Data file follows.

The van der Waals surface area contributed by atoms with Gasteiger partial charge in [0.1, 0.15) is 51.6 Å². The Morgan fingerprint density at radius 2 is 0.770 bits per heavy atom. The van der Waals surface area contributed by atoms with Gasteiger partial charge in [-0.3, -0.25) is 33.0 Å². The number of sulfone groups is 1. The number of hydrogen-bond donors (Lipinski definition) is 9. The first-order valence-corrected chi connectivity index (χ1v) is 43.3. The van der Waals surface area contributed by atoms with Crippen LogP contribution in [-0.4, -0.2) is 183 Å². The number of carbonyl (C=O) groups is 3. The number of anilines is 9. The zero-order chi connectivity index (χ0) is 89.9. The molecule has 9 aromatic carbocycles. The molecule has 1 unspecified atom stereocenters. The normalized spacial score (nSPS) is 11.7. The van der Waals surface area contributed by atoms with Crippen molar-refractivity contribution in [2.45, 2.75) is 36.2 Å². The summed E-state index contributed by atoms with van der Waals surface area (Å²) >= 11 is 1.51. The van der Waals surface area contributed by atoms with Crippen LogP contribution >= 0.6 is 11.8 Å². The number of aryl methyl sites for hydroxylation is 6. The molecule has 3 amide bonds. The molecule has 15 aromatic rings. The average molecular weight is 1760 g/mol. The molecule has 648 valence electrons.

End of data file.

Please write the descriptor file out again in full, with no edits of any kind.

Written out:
The van der Waals surface area contributed by atoms with Gasteiger partial charge in [0.1, 0.15) is 51.6 Å². The Morgan fingerprint density at radius 2 is 0.770 bits per heavy atom. The van der Waals surface area contributed by atoms with Gasteiger partial charge in [-0.3, -0.25) is 33.0 Å². The number of sulfone groups is 1. The number of hydrogen-bond donors (Lipinski definition) is 9. The first-order valence-corrected chi connectivity index (χ1v) is 43.3. The van der Waals surface area contributed by atoms with Crippen LogP contribution in [-0.4, -0.2) is 183 Å². The number of carbonyl (C=O) groups is 3. The number of anilines is 9. The zero-order chi connectivity index (χ0) is 89.9. The molecule has 9 aromatic carbocycles. The molecule has 1 unspecified atom stereocenters. The normalized spacial score (nSPS) is 11.7. The van der Waals surface area contributed by atoms with Crippen molar-refractivity contribution in [2.45, 2.75) is 36.2 Å². The summed E-state index contributed by atoms with van der Waals surface area (Å²) >= 11 is 1.51. The van der Waals surface area contributed by atoms with Crippen LogP contribution >= 0.6 is 11.8 Å². The number of aryl methyl sites for hydroxylation is 6. The molecule has 3 amide bonds. The molecule has 15 aromatic rings. The average molecular weight is 1760 g/mol. The molecule has 648 valence electrons.